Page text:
Autumn 1975 found the Manband camped out in Headley Grange once more. An
invitation to rejoin the group had been sent out to keyboard player Phil
Ryan, and despite the tensions of his previous involvement he gladly accepted.
Phil describes the events; "One day I was going home from London on a
train....Terry was on the train. We really had a nice journey down together,
we hadn't seen each other for ages. So a week later I got a phone call you
know - it was a crisis phone call, the usual story in the manband - tell
me something new. It was like 'What're you doing?', it was THE CALL you know.
I must admit I'd missed being in a unit that could actually go out and do
gigs without having to worry about the practical details. Man were equipped,
and were in a position to do gigs and I thought that was very attractive
to me after being in the studio all this time."
The Welsh Connection Line-up
Auditions for the bass player's berth eventually saw John McKenzie being
offered the job. Writing and rehearsals for the new album,
took them through to Christmas and into the early part of 1976. The new lineup
- the thirteenth - had another different style, smoother and more accomplished
musically thanks to McKenzie's lyrical bass lines, and with a funky edge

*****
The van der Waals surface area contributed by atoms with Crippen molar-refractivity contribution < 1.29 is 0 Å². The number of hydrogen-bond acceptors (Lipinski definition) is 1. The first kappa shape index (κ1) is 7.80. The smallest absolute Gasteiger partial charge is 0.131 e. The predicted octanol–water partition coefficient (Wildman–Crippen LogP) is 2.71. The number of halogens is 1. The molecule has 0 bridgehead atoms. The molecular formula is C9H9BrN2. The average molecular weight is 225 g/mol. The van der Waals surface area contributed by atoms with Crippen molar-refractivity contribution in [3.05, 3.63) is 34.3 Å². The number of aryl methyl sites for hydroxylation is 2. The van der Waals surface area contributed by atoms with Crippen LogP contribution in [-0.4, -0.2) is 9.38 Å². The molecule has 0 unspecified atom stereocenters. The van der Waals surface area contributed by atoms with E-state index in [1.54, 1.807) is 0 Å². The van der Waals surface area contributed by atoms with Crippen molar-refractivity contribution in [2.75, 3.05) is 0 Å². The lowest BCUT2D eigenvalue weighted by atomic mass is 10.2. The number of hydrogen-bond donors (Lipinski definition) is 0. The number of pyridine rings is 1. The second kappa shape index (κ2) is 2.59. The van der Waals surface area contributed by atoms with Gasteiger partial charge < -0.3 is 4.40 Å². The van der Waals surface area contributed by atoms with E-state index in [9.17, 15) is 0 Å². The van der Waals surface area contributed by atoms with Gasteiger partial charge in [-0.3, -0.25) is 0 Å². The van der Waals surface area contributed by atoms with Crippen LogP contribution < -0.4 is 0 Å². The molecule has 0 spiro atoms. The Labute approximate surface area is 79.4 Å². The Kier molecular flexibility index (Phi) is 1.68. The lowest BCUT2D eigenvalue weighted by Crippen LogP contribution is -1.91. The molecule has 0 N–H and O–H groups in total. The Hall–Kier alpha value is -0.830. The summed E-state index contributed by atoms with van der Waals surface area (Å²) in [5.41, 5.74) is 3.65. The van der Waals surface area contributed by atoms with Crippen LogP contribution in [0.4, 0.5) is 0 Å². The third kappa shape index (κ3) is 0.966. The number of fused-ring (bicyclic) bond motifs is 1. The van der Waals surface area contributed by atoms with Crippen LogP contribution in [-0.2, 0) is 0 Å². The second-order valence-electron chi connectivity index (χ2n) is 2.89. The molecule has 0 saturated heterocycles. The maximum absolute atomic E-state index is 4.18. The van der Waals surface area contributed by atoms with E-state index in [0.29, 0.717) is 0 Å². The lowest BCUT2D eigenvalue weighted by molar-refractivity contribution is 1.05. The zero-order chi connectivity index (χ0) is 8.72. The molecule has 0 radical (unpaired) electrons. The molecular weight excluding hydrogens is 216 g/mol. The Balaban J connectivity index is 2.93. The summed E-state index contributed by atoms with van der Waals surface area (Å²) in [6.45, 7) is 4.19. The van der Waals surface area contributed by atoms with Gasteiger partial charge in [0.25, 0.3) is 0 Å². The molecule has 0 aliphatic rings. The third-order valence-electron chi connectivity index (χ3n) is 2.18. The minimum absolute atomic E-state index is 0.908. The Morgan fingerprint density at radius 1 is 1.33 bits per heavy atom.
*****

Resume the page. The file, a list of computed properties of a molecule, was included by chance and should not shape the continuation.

to it. February brought a handful of shows in France, then a handful in middle
England before March ushered in the next major nationwide tour, a series
that ran through until mid-April. The UK tour did reasonably well, and critical
reaction was positive but guarded. The summer tour of Europe and Scandinavia
went well and was neatly interleaved by a third American tour which had been
rescheduled from April and May to July and August.
In San Francisco the band hooked up once more with John Cipollina for shows
at the Keystone in Berkeley but once again the strains were beginning to
surface. A two week break back home helped a little, but then a gruelling
and hassle filled trip around Europe proved to be the final straw. Phil decided
he was leaving, and John McKenzie was going with him. Terry, Micky and Deke
decided enough was enough the band would finish after a farewell UK tour.
To most fans the news came as a shock. The internal struggles had been kept
well hidden, live performances were always top notch and it seemed like the
group would go on progressing, evolving and changing forever. Behind the
scenes however it was a very different matter. Attempts at writing for a
further studio album were abandoned amongst savage arguments and bitter
resentment. Manager Barry Marshall negotiated with the new record company
and got them to accept a single 'in concert' album as completion of the original
three record deal. The swansong,
'All's Well That Ends
Well', was recorded at the Chalk Farm Roundhouse, and there were three
more gigs at Leicester, Harrogate and finally at the Fulcrum Theatre in Slough,
on December 16th 1976. For many of us who were there that night, the last
note, of the last song, of the last encore was the moment that much of the
joy went out of the music business. From then on the aggressive, skill-free,
humourless angst of the Punk movement took over. I can't ever remember being
so depressed after a night out.